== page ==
Protecting those most in need will remain the top priority as Stockton-on-Tees Borough Council tackles further reductions in the Government funding it receives.
The Council has adopted a carefully planned and managed approach to delivering budget savings of more than £34million in the last five years.
And this will continue as ongoing funding reductions have left the Council having to find further savings of more than £17million over the next three years.
A series of savings proposals – including a review of senior management – will be considered for recommendation to Council by members of the Council’s Cabinet on Thursday (July 16).
Council Leader, Councillor Bob Cook, said: “Managing the impact of the cuts in a way that protects those most in need will remain our top priority, especially as we continue to see rising demand for adult social care and children’s services.
“We have a long history of strong financial management and that will stand us in good stead as we continue to tackle these unprecedented financial challenges. But there are going to be tough decisions ahead.
“We have already found £34million in savings and reduced staff numbers by more than 700. Finding new savings gets harder and harder the more we have to make and there are certainly no easy answers.
“We cannot pretend that we can continue to do all the things that we currently do and we won’t be able to work in the same way.
“I will be recommending that Cabinet agrees a series of specific proposals in July aimed at delivering £5.5million in savings over the next three years, including a review of our senior management structure to ensure it reflects our changing shape and size.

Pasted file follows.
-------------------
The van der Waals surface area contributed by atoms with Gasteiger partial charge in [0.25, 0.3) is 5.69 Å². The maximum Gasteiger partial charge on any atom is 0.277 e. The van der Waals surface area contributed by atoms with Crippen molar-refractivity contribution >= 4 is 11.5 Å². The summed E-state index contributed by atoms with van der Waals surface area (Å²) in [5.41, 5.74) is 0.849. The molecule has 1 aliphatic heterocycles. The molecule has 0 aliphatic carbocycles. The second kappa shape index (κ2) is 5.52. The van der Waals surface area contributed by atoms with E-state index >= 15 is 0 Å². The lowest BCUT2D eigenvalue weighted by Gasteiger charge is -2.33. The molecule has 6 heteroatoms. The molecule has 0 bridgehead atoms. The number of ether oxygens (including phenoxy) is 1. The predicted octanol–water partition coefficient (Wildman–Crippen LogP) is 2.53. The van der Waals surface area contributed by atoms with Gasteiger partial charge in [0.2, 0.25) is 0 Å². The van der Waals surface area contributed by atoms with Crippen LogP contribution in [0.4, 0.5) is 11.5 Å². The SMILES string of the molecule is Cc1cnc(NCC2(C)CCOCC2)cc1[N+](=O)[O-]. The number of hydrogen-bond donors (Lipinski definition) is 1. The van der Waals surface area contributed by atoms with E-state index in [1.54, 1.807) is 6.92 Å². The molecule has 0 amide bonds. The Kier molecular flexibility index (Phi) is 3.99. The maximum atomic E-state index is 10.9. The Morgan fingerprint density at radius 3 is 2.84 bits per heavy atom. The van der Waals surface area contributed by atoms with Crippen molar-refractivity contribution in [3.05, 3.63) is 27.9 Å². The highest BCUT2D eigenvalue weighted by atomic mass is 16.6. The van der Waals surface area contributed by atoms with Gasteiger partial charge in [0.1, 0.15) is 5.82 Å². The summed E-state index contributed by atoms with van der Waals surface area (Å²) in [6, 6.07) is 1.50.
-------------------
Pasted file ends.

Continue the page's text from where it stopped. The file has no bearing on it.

“Given the level of savings required, the Council cannot continue to provide all of the services we do at the same level, in the same way and to the same standards so I will also be recommending that we undertake detailed reviews of front line services.
“These will be subjected to further review and scrutiny by our Select Committees and Cabinet before they are implemented and these are aimed at delivering £6.9million of savings.Inevitably, there will be fewer universal front line services and greater focus on making sure the money we have can make the biggest difference to the people that need it the most.
“We are also proposing to make greater use of technology, invest to save opportunities and use of reserves to allow time for the savings to be delivered.”
Councillor Cook added: “Our financial situation has been worsened by the recently announced £1million per year cut to our public health budget, despite our Borough having the biggest gap in male life expectancy in the country.
“In addition, the Government’s damaging changes to the business rates system have handed councils liability for appeals which are settled by the National Valuation Office and which will cost us far more than the rewards that were supposed to be available for local areas which achieved economic growth.
“So, while we should be seeing increased income as a result of our significant growth, we are instead looking at a £4.8million increase in our 2016/17 budget gap as a result of having to set aside funds to cover appeals. The system is broken.”
The Council is also launching a new campaign – The Big Picture – to help local people understand how the Council budget is spent.
The campaign will highlight the competing demands on Council resources and help to put spending decisions into context.
The Council’s Chief Executive, Neil Schneider, said: “This is understandably a concerning time for all Council staff who work extremely hard to provide a good service.
“I would like to thank them all for continuing to do their very best for our Borough despite the inevitable and growing workload pressures they continue to face.”